And the United States is made to look bad because our median income is generally much higher than it is in other nations.

How absurd.

You’ll think I’m joking, but you can dramatically reduce “poverty,” based on this dishonest definition, if you randomly kill rich people.

Let’s conclude by looking at the U.K.-based Guardian‘s article about supposed poverty in Hong Kong.

A record number of Hong Kong residents live in poverty, with one fifth of the population falling below the poverty line despite economic growth, according to new government figures. The number of people living below the poverty line rose to 1.35 million in 2016, about 20% of the city’s population. The number is the highest number of poor since the government began publishing statistics in 2009. Despite opulent wealth, Hong Kong is a deeply unequal society. …The number of poor rose despite the government raising the poverty line last year. For single person households it is set at HK$4,000 (£388). It is HK$9,000 (£873) for a two person home and HK$15,000 (£1,455) for a family of three.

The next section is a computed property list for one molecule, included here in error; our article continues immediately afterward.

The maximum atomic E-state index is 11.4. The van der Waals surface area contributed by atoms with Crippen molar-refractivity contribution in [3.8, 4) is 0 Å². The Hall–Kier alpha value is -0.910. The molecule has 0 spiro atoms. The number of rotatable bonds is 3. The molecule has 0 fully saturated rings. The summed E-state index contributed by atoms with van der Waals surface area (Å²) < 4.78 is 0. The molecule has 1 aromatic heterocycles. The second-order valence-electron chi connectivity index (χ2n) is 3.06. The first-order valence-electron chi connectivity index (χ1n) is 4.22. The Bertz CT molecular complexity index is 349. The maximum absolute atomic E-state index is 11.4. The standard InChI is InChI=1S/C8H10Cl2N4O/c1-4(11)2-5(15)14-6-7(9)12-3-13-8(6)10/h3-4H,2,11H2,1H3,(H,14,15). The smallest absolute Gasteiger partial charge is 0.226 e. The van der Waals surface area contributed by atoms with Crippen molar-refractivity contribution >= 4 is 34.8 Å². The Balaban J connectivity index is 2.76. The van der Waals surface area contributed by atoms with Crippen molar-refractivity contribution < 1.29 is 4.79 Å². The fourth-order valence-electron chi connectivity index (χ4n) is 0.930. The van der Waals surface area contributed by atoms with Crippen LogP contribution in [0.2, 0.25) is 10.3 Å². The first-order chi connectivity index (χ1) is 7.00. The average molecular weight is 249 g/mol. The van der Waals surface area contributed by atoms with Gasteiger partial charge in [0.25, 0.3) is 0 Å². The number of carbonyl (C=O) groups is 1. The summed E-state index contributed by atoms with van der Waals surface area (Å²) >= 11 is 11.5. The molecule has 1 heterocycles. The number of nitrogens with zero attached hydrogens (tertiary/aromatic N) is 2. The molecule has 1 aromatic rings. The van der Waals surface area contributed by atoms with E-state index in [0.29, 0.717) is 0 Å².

There’s a small problem and big problem with this article. The small problem is that it states that the number of poor people increased “despite” an increase in the poverty line.

Huh?!?

If the government raises the threshold, of course it will seem like more people are poor. The article should replace “despite” with “because.”

Tom Worstall, writing for CapX, explains the big problem in the article.